Galloway’s test results support the American Concrete Institute and Chrest recommendations for a two percent (1⁄4 in./ft) slope for drainage of broomed surfaces.

Further reading
 For more information on exterior concrete surfaces, see “Tips for specifying exterior concrete surfaces.”

Frank P. Salzano, PE, is concrete frame manager/quality control manager for Ceco Concrete Construction. He has worked in concrete construction for more than 30 years in his own concrete construction business and for both self-perform general contractors as well as concrete contractors. Salzano has a B.S. in civil engineering from Virginia Tech and a MS. in construction management. He can be contacted at frank.salzano@cecoconcrete.com.

Bruce A. Suprenant, PE, PhD, is the technical director for the ASCC and a Fellow of ACI. He has taught concrete materials, construction, and structures for 15 years in universities and has been a consultant in that field for 20 years. Suprenant received ACI’s Roger Corbetta Construction Award and has authored or coauthored more than 100 articles and papers, including one that received ACI’s Construction Award in 2011. He can be reached via e-mail at bsuprenant@ascconline.org.

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8 comments on “Specifying broomed exterior concrete surfaces”

  1. It seems like a lot more companies are using that ready-mix concrete. They are able to make up the mix twice as fast. It is yet to be determined if it is as good of quality. We’ll see once a few driveways get built.

  2. It is interesting that a slip-resistant surface is actually required for this type of thing. This makes sense especially in areas where snowy and rainy weather is really common. I know that where I live, parking lots would be treacherous if this type of thing wasn’t required. I appreciate your helpful information on how and why they do this type of thing to exterior concrete.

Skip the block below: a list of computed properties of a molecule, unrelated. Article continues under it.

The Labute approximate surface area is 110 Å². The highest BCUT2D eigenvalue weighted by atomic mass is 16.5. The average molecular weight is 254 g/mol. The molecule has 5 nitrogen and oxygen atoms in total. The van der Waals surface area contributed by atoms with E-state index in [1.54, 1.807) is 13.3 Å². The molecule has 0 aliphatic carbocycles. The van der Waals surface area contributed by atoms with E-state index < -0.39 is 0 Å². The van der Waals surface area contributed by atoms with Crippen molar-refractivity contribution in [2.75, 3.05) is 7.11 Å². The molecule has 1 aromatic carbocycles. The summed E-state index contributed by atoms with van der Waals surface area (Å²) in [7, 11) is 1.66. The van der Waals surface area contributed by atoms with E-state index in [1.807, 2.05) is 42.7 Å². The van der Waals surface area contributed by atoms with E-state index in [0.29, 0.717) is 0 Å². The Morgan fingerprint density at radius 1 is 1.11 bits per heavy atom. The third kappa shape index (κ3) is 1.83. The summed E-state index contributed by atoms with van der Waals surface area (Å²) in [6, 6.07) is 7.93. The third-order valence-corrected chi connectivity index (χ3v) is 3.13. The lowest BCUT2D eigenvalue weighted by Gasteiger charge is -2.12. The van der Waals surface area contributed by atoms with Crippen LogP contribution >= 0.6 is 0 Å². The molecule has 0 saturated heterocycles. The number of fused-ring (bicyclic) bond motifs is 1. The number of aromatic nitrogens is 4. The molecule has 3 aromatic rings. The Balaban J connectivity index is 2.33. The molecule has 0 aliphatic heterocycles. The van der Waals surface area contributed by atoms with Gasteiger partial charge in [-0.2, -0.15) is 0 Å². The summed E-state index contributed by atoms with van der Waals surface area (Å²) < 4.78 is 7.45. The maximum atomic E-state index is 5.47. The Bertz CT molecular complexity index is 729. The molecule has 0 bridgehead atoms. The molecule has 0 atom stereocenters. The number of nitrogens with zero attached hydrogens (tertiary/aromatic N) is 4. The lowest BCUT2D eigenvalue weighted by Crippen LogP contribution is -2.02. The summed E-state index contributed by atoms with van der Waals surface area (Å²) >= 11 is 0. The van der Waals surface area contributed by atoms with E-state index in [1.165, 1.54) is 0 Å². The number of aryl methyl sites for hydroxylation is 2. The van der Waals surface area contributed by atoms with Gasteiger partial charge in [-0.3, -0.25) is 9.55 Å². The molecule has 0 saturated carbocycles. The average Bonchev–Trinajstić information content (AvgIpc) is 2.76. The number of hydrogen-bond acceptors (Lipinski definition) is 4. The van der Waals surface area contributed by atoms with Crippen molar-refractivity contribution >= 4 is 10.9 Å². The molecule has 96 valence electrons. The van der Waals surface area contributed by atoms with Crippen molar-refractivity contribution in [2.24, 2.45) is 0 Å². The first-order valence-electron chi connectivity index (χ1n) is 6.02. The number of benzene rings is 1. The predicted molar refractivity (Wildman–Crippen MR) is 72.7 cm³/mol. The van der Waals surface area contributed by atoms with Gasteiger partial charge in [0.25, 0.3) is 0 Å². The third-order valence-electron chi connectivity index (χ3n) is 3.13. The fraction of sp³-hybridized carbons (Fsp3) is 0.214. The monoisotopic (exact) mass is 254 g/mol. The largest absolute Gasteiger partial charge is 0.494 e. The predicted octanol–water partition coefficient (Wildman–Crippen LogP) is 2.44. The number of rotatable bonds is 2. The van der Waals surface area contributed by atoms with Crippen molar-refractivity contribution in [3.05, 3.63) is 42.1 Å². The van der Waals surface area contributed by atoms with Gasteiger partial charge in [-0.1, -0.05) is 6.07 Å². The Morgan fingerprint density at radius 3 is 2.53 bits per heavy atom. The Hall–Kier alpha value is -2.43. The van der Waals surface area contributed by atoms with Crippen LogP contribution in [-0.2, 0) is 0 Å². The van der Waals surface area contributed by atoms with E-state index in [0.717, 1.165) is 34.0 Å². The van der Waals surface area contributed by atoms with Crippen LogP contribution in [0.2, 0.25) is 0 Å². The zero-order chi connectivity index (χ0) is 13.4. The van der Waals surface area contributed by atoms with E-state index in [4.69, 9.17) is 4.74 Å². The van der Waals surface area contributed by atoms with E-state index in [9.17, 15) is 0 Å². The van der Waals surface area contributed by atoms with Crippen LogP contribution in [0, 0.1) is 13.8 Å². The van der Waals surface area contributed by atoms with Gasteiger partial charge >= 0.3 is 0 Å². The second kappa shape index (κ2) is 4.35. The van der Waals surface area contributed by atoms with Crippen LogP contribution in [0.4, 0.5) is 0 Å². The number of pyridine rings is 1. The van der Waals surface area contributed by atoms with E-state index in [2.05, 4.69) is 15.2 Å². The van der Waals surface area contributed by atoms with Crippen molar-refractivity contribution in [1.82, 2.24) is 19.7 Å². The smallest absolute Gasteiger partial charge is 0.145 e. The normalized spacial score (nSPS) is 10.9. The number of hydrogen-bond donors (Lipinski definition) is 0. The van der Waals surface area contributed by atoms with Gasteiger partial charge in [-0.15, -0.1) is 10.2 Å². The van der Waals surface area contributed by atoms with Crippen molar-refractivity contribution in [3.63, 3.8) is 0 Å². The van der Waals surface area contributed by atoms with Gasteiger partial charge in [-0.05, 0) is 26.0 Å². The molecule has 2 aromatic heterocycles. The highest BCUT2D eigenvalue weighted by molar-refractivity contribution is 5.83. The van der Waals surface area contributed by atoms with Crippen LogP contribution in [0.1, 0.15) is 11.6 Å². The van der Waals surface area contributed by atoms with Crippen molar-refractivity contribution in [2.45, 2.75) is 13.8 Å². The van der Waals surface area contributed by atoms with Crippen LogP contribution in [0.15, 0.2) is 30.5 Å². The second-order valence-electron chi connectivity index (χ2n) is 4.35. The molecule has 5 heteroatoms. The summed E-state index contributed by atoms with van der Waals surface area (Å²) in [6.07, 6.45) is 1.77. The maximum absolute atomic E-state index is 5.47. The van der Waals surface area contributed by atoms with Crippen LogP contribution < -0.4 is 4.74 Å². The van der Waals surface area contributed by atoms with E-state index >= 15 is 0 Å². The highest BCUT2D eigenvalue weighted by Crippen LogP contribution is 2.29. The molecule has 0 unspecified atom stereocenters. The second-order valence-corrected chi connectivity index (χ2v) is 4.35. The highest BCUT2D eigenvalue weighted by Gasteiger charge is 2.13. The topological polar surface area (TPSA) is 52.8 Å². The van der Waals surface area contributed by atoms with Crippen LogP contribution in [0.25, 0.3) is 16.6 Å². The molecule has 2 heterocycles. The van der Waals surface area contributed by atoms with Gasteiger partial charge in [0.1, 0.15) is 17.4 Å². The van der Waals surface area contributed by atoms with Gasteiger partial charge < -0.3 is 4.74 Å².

3. There is a lot you can do with concrete. I remember laying concrete once and to see all of the work that goes into it is cool. If you want the job done right you have to make sure you lay it correctly and finish it with the broom finish to kept people from slipping.

  4. There are so many techniques and ways of putting in concrete. For something that seems so simple, it gets really complex. It seems like more and more methods are created all the time. Being someone who installs concrete for work, I have to stay on top of all the methods and figure out which one to use.

  5. Thanks for all of the insight about broomed exterior concrete surfaces. You talk about how this method is used to achieve the size effect because with larger surfaces, it becomes difficult to give the concrete a unified and consistent appearance, so the broom finish accomplishes this task. I can see how this is a fairly easy way to make sure that the surface ends up looking polished, smooth, and unified. Thank you again for the insight!

  6. Thanks for your article about concrete construction an safety. I didn’t know that exterior concrete surfaces must have some form of slip-resistant surface. I grew up in the Northwest, and it rained for most of the year. This makes perfect sense, though. You can get highly polished surfaces with concrete. With a slip resistant surface it should help to minimize falls.

  7. Thanks for sharing such an insightful information over here. A concrete driveway is considered to be the best part in housing decisions. If we compare to alternative driveway materials like cement or stone, Concrete offers numerous advantages. The above video shows all of the concrete benefits and its features. For Knowing further benefits of using concrete contact visit expert advice at the official site of paving contractors like Asphalt Paving Frederick MD

  8. Thanks a lot for sharing info about concrete surfaces in such detail. I found the size effect aspect especially interesting and relevant, being in the commercial and industrial flooring industry myself.